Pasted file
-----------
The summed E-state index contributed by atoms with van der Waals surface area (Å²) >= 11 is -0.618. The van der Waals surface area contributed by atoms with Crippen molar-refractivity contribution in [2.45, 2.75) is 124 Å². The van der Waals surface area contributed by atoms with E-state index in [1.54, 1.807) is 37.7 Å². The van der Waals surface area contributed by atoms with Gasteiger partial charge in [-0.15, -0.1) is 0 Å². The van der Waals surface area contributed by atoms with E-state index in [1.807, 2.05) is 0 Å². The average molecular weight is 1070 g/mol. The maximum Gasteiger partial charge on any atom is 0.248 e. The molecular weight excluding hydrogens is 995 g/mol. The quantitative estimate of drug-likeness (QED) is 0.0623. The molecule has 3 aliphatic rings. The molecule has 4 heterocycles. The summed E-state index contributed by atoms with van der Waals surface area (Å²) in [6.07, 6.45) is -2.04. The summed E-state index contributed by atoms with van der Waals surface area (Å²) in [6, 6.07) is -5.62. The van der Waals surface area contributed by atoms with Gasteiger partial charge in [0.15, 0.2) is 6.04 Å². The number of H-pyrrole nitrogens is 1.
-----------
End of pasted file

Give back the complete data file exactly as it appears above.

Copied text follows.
The summed E-state index contributed by atoms with van der Waals surface area (Å²) >= 11 is -0.618. The van der Waals surface area contributed by atoms with Crippen molar-refractivity contribution in [2.45, 2.75) is 124 Å². The van der Waals surface area contributed by atoms with E-state index in [1.54, 1.807) is 37.7 Å². The van der Waals surface area contributed by atoms with Gasteiger partial charge in [-0.15, -0.1) is 0 Å². The van der Waals surface area contributed by atoms with E-state index in [1.807, 2.05) is 0 Å². The average molecular weight is 1070 g/mol. The maximum Gasteiger partial charge on any atom is 0.248 e. The molecular weight excluding hydrogens is 995 g/mol. The quantitative estimate of drug-likeness (QED) is 0.0623. The molecule has 3 aliphatic rings. The molecule has 4 heterocycles. The summed E-state index contributed by atoms with van der Waals surface area (Å²) in [6.07, 6.45) is -2.04. The summed E-state index contributed by atoms with van der Waals surface area (Å²) in [6, 6.07) is -5.62. The van der Waals surface area contributed by atoms with Gasteiger partial charge in [0.15, 0.2) is 6.04 Å². The number of H-pyrrole nitrogens is 1.